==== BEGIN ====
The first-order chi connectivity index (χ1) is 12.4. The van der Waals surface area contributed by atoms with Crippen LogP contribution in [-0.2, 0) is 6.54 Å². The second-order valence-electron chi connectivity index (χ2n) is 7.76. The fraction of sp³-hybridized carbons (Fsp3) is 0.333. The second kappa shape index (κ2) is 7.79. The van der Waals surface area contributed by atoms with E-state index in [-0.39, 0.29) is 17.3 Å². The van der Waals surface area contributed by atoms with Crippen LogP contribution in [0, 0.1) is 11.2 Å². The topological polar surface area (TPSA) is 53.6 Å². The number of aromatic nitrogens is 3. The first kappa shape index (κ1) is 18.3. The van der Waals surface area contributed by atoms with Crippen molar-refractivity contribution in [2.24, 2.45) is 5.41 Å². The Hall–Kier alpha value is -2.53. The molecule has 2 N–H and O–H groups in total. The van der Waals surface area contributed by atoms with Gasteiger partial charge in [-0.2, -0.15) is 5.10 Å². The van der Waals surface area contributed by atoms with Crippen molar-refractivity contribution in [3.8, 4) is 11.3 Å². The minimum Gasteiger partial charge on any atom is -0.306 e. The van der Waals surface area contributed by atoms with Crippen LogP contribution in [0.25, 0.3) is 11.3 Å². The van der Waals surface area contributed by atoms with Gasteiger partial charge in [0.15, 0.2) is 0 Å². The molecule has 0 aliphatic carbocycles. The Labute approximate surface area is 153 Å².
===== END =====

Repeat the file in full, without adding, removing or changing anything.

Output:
The first-order chi connectivity index (χ1) is 12.4. The van der Waals surface area contributed by atoms with Crippen LogP contribution in [-0.2, 0) is 6.54 Å². The second-order valence-electron chi connectivity index (χ2n) is 7.76. The fraction of sp³-hybridized carbons (Fsp3) is 0.333. The second kappa shape index (κ2) is 7.79. The van der Waals surface area contributed by atoms with E-state index in [-0.39, 0.29) is 17.3 Å². The van der Waals surface area contributed by atoms with Crippen LogP contribution in [0, 0.1) is 11.2 Å². The topological polar surface area (TPSA) is 53.6 Å². The number of aromatic nitrogens is 3. The first kappa shape index (κ1) is 18.3. The van der Waals surface area contributed by atoms with Crippen molar-refractivity contribution in [2.24, 2.45) is 5.41 Å². The Hall–Kier alpha value is -2.53. The molecule has 2 N–H and O–H groups in total. The van der Waals surface area contributed by atoms with Gasteiger partial charge in [-0.2, -0.15) is 5.10 Å². The van der Waals surface area contributed by atoms with Crippen molar-refractivity contribution in [3.8, 4) is 11.3 Å². The minimum Gasteiger partial charge on any atom is -0.306 e. The van der Waals surface area contributed by atoms with Crippen LogP contribution in [0.25, 0.3) is 11.3 Å². The van der Waals surface area contributed by atoms with Gasteiger partial charge in [0.15, 0.2) is 0 Å². The molecule has 0 aliphatic carbocycles. The Labute approximate surface area is 153 Å².